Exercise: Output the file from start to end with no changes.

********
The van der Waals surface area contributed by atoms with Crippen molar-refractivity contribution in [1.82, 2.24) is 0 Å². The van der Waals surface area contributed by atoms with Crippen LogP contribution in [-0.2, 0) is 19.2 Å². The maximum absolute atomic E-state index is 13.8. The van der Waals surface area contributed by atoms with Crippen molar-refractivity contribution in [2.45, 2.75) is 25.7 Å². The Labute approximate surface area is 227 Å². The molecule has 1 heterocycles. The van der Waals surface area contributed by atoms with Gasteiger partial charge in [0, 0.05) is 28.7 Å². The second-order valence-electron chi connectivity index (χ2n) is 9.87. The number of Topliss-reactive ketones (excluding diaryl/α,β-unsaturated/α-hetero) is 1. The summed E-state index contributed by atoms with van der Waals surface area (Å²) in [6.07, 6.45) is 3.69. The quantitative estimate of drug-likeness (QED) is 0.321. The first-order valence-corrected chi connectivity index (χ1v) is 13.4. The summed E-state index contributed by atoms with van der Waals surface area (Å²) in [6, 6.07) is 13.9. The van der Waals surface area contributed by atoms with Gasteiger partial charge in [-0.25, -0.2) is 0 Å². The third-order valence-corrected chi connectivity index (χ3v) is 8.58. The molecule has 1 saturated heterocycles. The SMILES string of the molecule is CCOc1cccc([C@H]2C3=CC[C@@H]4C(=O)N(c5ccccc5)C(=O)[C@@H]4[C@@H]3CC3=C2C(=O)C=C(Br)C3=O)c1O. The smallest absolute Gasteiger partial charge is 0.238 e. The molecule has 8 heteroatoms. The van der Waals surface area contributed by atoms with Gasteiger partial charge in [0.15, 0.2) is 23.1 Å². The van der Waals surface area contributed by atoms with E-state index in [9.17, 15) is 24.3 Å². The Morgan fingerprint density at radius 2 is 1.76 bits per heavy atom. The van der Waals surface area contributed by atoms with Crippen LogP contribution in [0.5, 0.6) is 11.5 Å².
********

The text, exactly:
The van der Waals surface area contributed by atoms with Crippen molar-refractivity contribution in [1.82, 2.24) is 0 Å². The van der Waals surface area contributed by atoms with Crippen LogP contribution in [-0.2, 0) is 19.2 Å². The maximum absolute atomic E-state index is 13.8. The van der Waals surface area contributed by atoms with Crippen molar-refractivity contribution in [2.45, 2.75) is 25.7 Å². The Labute approximate surface area is 227 Å². The molecule has 1 heterocycles. The van der Waals surface area contributed by atoms with Gasteiger partial charge in [0, 0.05) is 28.7 Å². The second-order valence-electron chi connectivity index (χ2n) is 9.87. The number of Topliss-reactive ketones (excluding diaryl/α,β-unsaturated/α-hetero) is 1. The summed E-state index contributed by atoms with van der Waals surface area (Å²) in [6.07, 6.45) is 3.69. The quantitative estimate of drug-likeness (QED) is 0.321. The first-order valence-corrected chi connectivity index (χ1v) is 13.4. The summed E-state index contributed by atoms with van der Waals surface area (Å²) in [6, 6.07) is 13.9. The van der Waals surface area contributed by atoms with Gasteiger partial charge in [-0.25, -0.2) is 0 Å². The third-order valence-corrected chi connectivity index (χ3v) is 8.58. The molecule has 1 saturated heterocycles. The SMILES string of the molecule is CCOc1cccc([C@H]2C3=CC[C@@H]4C(=O)N(c5ccccc5)C(=O)[C@@H]4[C@@H]3CC3=C2C(=O)C=C(Br)C3=O)c1O. The smallest absolute Gasteiger partial charge is 0.238 e. The molecule has 8 heteroatoms. The van der Waals surface area contributed by atoms with Gasteiger partial charge in [0.15, 0.2) is 23.1 Å². The van der Waals surface area contributed by atoms with E-state index in [9.17, 15) is 24.3 Å². The Morgan fingerprint density at radius 2 is 1.76 bits per heavy atom. The van der Waals surface area contributed by atoms with Crippen LogP contribution in [0.5, 0.6) is 11.5 Å².